Money was in travellers cheques, a few loose dollars, and a Visa card each for unforeseen emergencies (hopefully very few as my bills would be heading straight to my unsuspecting parents), all safely tucked away with our passports and tickets in snazzy nylon money belts to be worn beneath our trousers (pickpockets: I’d like to see them try). On the subject of money: this was to be one super-budget trip, inspired largely by my total lack of funds and the look on Abi’s parents’ faces when she informed them that she was funding everything. We will, however, work. Australia is to be the place to boost our finances, even though I’d not dared apply for a work visa fearing that this might result in closer scrutiny and that a prior minor indiscretion with Leeds’ finest might jeopardise obtaining one at all.
5th March 1990. London/Los Angeles.
So, we’re set. Said our final goodbyes to my parents who’d been putting us up for the final few days, took the underground to Heathrow and proudly displayed our bulging pile of stapled air tickets to the B.A check-in. Whopped our sacks onto the conveyer belt, each under thirty kilos and exchanged sapient nods. Phaa, and we thought the packs seemed heavy. Ambled through to boarding where the ‘little bag’ (daypack in our new backpackers parlance) was x-rayed and our needles and syringes swiftly confiscated. The security staff here seemed to care little for the potential hazards to our health at the hands of India’s medical system.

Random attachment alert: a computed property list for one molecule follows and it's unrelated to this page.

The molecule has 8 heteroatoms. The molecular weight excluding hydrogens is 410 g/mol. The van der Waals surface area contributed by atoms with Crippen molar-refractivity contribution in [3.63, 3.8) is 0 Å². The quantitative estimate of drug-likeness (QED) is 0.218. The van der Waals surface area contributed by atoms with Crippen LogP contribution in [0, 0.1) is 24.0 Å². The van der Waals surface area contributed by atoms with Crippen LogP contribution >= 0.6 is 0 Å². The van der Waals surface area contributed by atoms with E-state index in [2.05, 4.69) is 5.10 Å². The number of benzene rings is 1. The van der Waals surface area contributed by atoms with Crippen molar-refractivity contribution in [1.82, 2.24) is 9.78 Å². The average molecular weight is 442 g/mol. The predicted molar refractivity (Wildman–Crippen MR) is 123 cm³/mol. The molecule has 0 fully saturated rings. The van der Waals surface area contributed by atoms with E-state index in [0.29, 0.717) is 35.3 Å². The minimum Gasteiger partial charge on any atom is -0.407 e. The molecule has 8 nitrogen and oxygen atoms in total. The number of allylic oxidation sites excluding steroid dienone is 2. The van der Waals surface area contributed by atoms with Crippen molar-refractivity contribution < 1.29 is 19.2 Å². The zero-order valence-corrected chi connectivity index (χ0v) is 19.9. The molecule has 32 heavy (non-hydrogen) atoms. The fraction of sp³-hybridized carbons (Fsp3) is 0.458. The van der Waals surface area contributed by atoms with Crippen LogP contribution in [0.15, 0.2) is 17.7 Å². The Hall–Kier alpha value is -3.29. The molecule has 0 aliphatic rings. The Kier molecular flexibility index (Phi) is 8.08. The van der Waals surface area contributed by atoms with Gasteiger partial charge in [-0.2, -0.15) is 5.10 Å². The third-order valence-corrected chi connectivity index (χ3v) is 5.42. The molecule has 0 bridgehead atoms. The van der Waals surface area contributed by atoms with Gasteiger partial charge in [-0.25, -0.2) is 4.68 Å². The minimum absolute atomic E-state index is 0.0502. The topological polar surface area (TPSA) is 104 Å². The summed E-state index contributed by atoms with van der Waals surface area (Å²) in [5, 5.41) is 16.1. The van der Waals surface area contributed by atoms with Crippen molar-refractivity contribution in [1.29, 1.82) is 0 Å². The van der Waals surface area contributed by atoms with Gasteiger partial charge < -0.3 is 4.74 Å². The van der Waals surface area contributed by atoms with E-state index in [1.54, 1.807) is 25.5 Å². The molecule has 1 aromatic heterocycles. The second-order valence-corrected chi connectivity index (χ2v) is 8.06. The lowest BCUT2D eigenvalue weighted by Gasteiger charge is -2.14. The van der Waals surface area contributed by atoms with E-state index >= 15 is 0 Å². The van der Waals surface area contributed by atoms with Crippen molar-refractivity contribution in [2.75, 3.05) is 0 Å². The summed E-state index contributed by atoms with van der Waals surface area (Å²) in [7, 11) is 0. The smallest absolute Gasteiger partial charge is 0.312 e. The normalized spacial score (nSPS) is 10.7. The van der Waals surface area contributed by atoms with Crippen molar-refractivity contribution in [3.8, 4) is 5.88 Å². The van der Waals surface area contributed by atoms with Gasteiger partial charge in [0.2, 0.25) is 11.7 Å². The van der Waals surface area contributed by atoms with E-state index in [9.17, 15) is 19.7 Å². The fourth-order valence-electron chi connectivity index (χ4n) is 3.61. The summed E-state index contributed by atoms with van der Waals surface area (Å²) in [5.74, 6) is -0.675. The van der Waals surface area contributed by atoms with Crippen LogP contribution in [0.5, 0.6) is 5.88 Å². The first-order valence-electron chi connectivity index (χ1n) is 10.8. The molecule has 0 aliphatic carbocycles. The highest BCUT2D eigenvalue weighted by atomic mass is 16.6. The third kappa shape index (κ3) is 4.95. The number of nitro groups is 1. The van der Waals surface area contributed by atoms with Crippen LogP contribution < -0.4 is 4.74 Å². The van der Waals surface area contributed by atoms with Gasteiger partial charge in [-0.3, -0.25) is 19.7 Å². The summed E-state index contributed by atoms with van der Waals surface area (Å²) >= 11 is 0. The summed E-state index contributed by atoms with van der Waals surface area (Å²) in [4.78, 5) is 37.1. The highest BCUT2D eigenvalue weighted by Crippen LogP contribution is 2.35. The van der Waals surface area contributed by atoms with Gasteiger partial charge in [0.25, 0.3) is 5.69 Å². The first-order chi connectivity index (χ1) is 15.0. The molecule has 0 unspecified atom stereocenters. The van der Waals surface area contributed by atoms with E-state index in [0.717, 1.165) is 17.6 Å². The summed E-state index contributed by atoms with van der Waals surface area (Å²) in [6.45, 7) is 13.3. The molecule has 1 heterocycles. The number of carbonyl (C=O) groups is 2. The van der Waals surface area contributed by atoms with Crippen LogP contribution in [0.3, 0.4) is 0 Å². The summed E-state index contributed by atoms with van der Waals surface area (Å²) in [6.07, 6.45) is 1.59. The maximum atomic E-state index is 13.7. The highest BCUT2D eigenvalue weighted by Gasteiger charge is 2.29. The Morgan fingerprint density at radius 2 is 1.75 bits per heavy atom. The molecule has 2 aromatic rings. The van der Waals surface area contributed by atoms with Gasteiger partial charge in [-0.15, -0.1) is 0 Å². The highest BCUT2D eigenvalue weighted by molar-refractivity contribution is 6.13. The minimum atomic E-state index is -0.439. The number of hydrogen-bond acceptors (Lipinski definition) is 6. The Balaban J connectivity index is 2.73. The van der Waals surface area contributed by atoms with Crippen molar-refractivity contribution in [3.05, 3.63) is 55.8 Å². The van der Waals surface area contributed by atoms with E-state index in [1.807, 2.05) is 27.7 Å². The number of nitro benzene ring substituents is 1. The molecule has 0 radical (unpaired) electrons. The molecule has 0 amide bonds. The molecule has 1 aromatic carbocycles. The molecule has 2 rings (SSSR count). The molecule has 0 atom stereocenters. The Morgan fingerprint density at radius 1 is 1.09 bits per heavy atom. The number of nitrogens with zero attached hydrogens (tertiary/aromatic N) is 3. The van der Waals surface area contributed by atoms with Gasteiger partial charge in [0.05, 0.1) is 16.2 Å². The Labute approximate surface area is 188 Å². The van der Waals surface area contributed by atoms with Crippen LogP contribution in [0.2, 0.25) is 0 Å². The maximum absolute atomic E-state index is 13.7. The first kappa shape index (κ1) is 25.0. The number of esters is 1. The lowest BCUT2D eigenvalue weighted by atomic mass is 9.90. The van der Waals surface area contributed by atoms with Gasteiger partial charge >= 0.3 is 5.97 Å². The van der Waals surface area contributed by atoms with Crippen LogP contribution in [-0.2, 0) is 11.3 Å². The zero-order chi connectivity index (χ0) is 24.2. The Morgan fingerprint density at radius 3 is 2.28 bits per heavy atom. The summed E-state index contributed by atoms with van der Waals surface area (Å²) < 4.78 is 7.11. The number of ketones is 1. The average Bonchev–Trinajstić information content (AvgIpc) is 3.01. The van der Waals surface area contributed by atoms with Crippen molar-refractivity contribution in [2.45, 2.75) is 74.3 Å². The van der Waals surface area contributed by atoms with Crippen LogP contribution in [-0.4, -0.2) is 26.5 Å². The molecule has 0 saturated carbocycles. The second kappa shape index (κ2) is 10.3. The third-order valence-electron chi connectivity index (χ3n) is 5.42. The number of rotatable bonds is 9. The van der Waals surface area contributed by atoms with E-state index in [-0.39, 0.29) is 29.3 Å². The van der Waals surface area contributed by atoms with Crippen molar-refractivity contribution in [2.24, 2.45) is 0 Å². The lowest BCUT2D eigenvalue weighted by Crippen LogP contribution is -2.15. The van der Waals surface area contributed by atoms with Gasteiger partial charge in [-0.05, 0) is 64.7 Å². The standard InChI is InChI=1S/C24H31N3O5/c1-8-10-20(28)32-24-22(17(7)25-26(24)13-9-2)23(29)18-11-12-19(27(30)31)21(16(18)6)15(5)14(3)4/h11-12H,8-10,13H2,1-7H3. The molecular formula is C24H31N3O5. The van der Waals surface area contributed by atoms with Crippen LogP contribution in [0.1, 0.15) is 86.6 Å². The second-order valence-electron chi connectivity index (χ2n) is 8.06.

Safely on-board our first ever long haul flight we soon discovered that international air travel has certain benefits over charters… Shared thirteen mini bottles of wine with our Swiss neighbour and stashed a few more in the little bag for the tough times ahead.
Touched down safely in L.A. at 5 p.m. local time: so far so good. American customs, however, are not quick and it wasn’t until 6.30 p.m. that we finally reached the exits. Finding somewhere to stay couldn’t be that hard and sure enough before us stood a hotel board. Thinking budget I scanned the pictures of various motels. Caesers Motor Hotel looked seedy and cheap. Abi looked dubious. I rang them and informed Abi that a bus would come to collect us. She immediately cheered-up. Obviously it couldn’t be that bad then. Indeed the battered old van came to pick up various people, us aside, all Chinese and from all over L.A. Arrived somewhere – no one on board the van spoke English – and the partially blinking sign greeting us announced CAES MO R H EL. Wasn’t too sure about the broken windows adorned with chicken wire, whilst the hole in the reception roof and subsequent floors, where you might have expected a staircase, added further doubts. A quick glance out into the night at the assembled local youths soon put paid to any plans of an alternative venue for tonight though. Asked for the lift and received a puzzled expression. Pointed upwards and was rewarded with directions to the elevator. The elevator did elevate and in our room the bed was cleanish; so we dined on saltine snacks and mini bottles of Bordeaux lifted from the plane and then slept, fitfully, but vaguely comforted by the fact that it would take a person of considerable strength to gain access to the room with our monstrous packs wedged behind the door.